Dozens of prestigious scientific organisations and scientists from around the world have called on India to end its ‘discredited’ efforts to keep chrysotile asbestos outside the scope of a United Nations treaty on toxic exports.
A study by India’s National Institute of Occupational Health is being used to support the Indian government’s argument, and concludes there is no evidence that chrysotile asbestos is harming workers in India. It is the key evidence submitted by India in its bid to block listing of the human carcinogen at the Rotterdam Convention conference in Geneva in May. The Convention does not ban products, but sets safety standards to promote responsible trade in hazardous substances.
“The study has no scientific credibility,” said Philip Landrigan, the president of the Collegium Ramazzini and a signatory to a statement sent to the Indian government calling for it to withdraw the paper. “It is flawed in the design, methodology and interpretation of the results.” Photos in the study show some workers wearing a cotton scarf tied around their face as their only “safety equipment”.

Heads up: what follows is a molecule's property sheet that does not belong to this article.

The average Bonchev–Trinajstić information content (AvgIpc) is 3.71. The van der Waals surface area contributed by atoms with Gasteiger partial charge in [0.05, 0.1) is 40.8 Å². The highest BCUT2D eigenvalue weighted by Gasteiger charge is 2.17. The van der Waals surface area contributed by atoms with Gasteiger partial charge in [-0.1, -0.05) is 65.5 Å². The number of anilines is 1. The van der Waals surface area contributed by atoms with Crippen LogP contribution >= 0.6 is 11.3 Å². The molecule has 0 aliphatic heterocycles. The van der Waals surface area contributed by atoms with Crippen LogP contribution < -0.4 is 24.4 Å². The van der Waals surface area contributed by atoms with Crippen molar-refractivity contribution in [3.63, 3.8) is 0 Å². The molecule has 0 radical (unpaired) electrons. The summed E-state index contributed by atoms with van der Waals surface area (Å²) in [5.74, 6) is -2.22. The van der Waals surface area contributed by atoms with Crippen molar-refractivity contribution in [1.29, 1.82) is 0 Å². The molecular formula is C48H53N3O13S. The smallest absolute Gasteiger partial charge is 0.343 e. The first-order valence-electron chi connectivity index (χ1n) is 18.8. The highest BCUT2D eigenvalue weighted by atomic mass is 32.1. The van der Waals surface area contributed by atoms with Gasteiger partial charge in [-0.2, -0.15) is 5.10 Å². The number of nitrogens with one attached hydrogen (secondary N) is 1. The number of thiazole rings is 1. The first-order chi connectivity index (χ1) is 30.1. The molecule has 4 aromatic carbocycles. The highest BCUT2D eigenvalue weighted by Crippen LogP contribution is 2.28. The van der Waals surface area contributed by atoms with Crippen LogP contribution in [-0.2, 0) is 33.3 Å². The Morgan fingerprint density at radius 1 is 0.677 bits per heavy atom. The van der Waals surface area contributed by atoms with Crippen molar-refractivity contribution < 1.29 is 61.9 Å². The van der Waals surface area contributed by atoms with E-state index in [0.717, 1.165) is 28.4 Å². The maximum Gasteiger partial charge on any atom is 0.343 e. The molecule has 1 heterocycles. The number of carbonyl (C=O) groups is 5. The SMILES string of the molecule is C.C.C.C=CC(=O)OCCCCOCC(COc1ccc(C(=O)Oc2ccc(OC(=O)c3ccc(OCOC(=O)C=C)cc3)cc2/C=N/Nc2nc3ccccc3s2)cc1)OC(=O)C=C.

The study also shows workers weaving asbestos cloth. This is one of the most hazardous uses of asbestos. The statement notes that the conclusion of the study “is unacceptable to any credible scientists or scientific community. The world scientific community has overwhelmingly concluded that chrysotile asbestos causes deadly diseases, such as asbestosis, mesothelioma and lung and other cancers, and that it cannot be safely used.”
It requests that the government of India “withdraw the NIOH study, which does not hold up to any credible scientific scrutiny and do the right thing by supporting the listing of chrysotile asbestos at the upcoming UN conference.”
RightOnCanada.ca news release. Study of health hazards/Environmental hazards resulting from use of chrysotile variety of Asbestos in the country, National Institute of Occupational Health (India). Rotterdam Convention. Risks 696.